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Democracies have undergone significant changes in terms of the ethical principles on which their own institutions and performance are based. Exposed corruption over the last two decades has directly or indirectly affected the perception of citizens in relation to the performance of democracy and can explain the current decline in institutional confidence levels (Johnston 1991b; Mény 1996a; Pharr and Putnam 2000).

This can be understood as a symptom, rather than a cause, of a more profound uneasiness of Western democracies, which include the Portuguese democracy. Some of the changes in the decision processes have placed in jeopardy the applicability of the ethical principles that govern (or should govern) res publica. The separation and lack of renovation of the parties, the autism of rulers in relation to the problems of citizens, the emptying out of Parliament and its resignation to a submissive function vis-à-vis governments, the resizing of the Public Administration for economicist reasons, the proliferation of new administrative hybrids without the clear definition of borders of public/private interaction and the safeguarding of the public interest, the incompetence of the State vis-à-vis the challenges of the global economy. In the middle of this evolution, the fear and frustration of citizens can be felt more intensely than their hopes and optimism. It is therefore legitimate to assess if the current intensity with which the phenomenon is discussed in the public arena is a result of a more demanding citizenship in relation to the exercise of public/elected duties or if, on the other hand, it is merely a case of a sporadic reaction, generated by the hypersensitivity of a certain type of events and fuelled by a sensationalistic media.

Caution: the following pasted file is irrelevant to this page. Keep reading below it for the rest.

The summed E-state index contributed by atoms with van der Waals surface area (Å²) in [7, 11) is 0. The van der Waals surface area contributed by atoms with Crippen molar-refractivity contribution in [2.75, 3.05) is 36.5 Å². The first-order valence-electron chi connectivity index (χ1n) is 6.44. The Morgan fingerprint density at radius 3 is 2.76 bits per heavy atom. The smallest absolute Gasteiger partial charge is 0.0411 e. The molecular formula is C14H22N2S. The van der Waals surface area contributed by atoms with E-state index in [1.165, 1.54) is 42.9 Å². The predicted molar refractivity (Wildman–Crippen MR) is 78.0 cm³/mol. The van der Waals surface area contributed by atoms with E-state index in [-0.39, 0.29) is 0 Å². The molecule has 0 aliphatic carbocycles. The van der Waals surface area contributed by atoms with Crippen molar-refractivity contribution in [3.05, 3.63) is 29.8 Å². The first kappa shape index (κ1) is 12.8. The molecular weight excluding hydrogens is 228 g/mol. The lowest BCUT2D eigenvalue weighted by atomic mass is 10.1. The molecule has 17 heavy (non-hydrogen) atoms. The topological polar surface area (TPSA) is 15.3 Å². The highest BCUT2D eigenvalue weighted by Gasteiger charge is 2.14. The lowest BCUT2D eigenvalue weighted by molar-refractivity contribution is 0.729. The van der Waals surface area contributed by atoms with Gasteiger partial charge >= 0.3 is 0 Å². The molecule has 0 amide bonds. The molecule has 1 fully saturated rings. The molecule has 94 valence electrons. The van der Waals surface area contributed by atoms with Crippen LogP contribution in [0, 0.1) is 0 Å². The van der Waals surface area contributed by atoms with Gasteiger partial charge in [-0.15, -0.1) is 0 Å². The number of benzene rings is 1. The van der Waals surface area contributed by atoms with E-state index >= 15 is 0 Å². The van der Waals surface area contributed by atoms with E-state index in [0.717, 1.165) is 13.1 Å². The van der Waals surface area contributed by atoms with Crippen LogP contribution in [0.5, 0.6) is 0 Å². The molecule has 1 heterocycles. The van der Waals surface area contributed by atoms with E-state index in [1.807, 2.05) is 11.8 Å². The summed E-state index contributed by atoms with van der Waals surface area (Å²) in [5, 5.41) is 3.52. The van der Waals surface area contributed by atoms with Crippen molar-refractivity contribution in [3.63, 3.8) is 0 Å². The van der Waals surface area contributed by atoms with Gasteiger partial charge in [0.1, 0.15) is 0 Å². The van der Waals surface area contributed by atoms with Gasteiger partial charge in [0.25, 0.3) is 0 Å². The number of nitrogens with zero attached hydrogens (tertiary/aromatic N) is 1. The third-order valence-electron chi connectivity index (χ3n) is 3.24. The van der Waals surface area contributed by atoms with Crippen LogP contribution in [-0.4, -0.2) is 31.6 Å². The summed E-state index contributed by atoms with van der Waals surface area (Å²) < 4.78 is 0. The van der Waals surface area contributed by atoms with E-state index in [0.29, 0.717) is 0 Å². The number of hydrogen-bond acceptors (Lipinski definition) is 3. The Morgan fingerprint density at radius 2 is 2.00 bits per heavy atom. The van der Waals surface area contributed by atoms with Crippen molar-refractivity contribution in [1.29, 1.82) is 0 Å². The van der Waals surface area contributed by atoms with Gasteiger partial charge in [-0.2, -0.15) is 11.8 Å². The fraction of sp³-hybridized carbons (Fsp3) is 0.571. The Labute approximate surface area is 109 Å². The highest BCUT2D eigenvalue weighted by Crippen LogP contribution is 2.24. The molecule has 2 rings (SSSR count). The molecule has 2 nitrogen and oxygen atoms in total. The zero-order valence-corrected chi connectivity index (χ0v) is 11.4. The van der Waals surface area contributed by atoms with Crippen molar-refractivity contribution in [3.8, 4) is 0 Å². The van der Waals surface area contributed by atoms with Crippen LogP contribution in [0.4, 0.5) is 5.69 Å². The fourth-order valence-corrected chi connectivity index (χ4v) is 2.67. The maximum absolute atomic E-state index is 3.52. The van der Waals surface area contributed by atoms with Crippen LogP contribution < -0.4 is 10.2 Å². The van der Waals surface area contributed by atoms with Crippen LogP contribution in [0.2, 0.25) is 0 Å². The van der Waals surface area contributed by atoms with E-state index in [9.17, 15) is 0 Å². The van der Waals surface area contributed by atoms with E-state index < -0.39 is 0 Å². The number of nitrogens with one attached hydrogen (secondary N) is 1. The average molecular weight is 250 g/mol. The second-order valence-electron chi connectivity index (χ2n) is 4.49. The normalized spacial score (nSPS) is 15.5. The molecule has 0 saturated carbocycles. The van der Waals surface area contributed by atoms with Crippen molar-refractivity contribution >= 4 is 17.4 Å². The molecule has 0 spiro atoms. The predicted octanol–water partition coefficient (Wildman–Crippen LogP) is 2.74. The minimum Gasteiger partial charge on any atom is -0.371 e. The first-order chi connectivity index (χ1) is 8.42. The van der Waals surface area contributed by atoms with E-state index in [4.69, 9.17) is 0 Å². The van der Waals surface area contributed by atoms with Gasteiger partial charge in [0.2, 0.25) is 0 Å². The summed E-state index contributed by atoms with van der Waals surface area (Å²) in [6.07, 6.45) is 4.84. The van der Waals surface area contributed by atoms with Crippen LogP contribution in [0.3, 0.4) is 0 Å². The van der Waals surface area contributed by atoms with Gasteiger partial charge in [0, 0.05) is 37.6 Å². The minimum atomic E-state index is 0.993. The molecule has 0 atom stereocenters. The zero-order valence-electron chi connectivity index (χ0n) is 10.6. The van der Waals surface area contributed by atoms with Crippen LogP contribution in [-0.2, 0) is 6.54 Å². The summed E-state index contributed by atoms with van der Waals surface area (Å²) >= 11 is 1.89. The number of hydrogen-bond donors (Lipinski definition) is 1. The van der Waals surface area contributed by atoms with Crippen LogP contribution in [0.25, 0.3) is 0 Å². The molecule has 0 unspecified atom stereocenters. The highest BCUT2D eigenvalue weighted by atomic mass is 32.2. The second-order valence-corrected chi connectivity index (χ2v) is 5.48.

The optimism of modernisation theories, which stood for a gradual reduction of the phenomenon as institutions of the rule of law become more consolidated and those holding public/electoral positions, as well as citizens in general, internalise ethical standards that define and regulate the exercise of their public duties, does not seem to correspond to the reality that can be observed in Europe. This process is not automatic. The appropriation of ethical standards in public life is not a linear and progressive process. In fact, the theories of democracy seem to indicate that as democratic regimes become more consolidated and as practices and procedures become more routine, citizens may finally carry on with their own lives, becoming more confident in the performance of their institutions. The degree to which such disinterested confidence does not become dysfunctional for the very performance of the institutions, making citizens too permissive and not very responsible, is something that needs to be analysed.